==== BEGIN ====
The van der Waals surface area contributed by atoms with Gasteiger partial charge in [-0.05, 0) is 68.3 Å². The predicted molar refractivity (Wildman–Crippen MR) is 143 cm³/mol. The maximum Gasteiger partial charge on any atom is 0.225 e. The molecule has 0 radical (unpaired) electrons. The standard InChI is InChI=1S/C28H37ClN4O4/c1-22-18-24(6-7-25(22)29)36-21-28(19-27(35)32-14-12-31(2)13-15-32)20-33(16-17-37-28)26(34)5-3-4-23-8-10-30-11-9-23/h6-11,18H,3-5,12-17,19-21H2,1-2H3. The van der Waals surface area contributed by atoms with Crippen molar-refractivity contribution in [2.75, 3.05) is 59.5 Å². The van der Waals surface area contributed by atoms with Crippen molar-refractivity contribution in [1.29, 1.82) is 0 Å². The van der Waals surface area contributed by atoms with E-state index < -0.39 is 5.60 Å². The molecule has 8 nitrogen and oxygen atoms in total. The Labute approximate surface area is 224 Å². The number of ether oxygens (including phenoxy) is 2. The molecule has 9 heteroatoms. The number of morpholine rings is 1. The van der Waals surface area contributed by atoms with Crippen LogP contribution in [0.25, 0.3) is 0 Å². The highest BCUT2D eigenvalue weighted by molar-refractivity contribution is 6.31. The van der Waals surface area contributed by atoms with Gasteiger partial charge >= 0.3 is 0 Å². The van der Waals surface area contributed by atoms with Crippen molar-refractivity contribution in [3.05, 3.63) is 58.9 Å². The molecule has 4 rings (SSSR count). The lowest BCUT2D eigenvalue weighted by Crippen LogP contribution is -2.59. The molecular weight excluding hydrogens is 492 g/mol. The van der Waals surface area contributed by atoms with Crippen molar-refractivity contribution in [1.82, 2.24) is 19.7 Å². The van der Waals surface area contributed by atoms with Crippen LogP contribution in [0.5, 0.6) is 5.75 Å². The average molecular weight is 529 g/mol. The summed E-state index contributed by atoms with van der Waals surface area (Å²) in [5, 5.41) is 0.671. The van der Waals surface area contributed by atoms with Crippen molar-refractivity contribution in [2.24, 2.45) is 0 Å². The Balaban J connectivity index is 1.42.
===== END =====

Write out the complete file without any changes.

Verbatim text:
The van der Waals surface area contributed by atoms with Gasteiger partial charge in [-0.05, 0) is 68.3 Å². The predicted molar refractivity (Wildman–Crippen MR) is 143 cm³/mol. The maximum Gasteiger partial charge on any atom is 0.225 e. The molecule has 0 radical (unpaired) electrons. The standard InChI is InChI=1S/C28H37ClN4O4/c1-22-18-24(6-7-25(22)29)36-21-28(19-27(35)32-14-12-31(2)13-15-32)20-33(16-17-37-28)26(34)5-3-4-23-8-10-30-11-9-23/h6-11,18H,3-5,12-17,19-21H2,1-2H3. The van der Waals surface area contributed by atoms with Crippen molar-refractivity contribution in [2.75, 3.05) is 59.5 Å². The van der Waals surface area contributed by atoms with Crippen molar-refractivity contribution in [1.29, 1.82) is 0 Å². The van der Waals surface area contributed by atoms with E-state index < -0.39 is 5.60 Å². The molecule has 8 nitrogen and oxygen atoms in total. The Labute approximate surface area is 224 Å². The number of ether oxygens (including phenoxy) is 2. The molecule has 9 heteroatoms. The number of morpholine rings is 1. The van der Waals surface area contributed by atoms with Crippen LogP contribution in [0.25, 0.3) is 0 Å². The highest BCUT2D eigenvalue weighted by molar-refractivity contribution is 6.31. The van der Waals surface area contributed by atoms with Gasteiger partial charge >= 0.3 is 0 Å². The van der Waals surface area contributed by atoms with Crippen molar-refractivity contribution in [3.05, 3.63) is 58.9 Å². The molecule has 4 rings (SSSR count). The lowest BCUT2D eigenvalue weighted by Crippen LogP contribution is -2.59. The molecular weight excluding hydrogens is 492 g/mol. The van der Waals surface area contributed by atoms with Crippen molar-refractivity contribution in [1.82, 2.24) is 19.7 Å². The van der Waals surface area contributed by atoms with Crippen LogP contribution in [0.5, 0.6) is 5.75 Å². The average molecular weight is 529 g/mol. The summed E-state index contributed by atoms with van der Waals surface area (Å²) in [5, 5.41) is 0.671. The van der Waals surface area contributed by atoms with Crippen molar-refractivity contribution in [2.24, 2.45) is 0 Å². The Balaban J connectivity index is 1.42.